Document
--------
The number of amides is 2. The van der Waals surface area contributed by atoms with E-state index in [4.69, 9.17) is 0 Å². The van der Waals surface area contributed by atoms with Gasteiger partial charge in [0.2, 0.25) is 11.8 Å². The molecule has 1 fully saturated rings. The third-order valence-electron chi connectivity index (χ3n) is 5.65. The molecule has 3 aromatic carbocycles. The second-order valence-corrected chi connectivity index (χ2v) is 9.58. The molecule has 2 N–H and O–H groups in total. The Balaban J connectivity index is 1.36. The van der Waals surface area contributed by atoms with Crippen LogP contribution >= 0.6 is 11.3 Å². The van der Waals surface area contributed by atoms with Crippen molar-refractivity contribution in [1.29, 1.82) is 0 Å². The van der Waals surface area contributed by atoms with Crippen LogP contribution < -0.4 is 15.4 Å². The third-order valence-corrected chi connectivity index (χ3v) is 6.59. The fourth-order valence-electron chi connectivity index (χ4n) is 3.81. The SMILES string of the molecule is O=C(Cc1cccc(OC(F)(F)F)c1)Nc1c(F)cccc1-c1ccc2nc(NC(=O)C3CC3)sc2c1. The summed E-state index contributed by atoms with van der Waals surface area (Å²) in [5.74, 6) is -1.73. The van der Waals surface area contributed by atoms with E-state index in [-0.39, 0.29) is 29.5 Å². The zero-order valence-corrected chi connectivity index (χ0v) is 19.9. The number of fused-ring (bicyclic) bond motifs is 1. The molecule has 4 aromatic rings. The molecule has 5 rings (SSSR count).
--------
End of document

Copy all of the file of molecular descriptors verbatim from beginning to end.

The number of amides is 2. The van der Waals surface area contributed by atoms with E-state index in [4.69, 9.17) is 0 Å². The van der Waals surface area contributed by atoms with Gasteiger partial charge in [0.2, 0.25) is 11.8 Å². The molecule has 1 fully saturated rings. The third-order valence-electron chi connectivity index (χ3n) is 5.65. The molecule has 3 aromatic carbocycles. The second-order valence-corrected chi connectivity index (χ2v) is 9.58. The molecule has 2 N–H and O–H groups in total. The Balaban J connectivity index is 1.36. The van der Waals surface area contributed by atoms with Crippen LogP contribution >= 0.6 is 11.3 Å². The van der Waals surface area contributed by atoms with Crippen molar-refractivity contribution in [1.29, 1.82) is 0 Å². The van der Waals surface area contributed by atoms with Crippen LogP contribution < -0.4 is 15.4 Å². The third-order valence-corrected chi connectivity index (χ3v) is 6.59. The fourth-order valence-electron chi connectivity index (χ4n) is 3.81. The SMILES string of the molecule is O=C(Cc1cccc(OC(F)(F)F)c1)Nc1c(F)cccc1-c1ccc2nc(NC(=O)C3CC3)sc2c1. The summed E-state index contributed by atoms with van der Waals surface area (Å²) in [5.74, 6) is -1.73. The van der Waals surface area contributed by atoms with E-state index in [-0.39, 0.29) is 29.5 Å². The zero-order valence-corrected chi connectivity index (χ0v) is 19.9. The number of fused-ring (bicyclic) bond motifs is 1. The molecule has 4 aromatic rings. The molecule has 5 rings (SSSR count).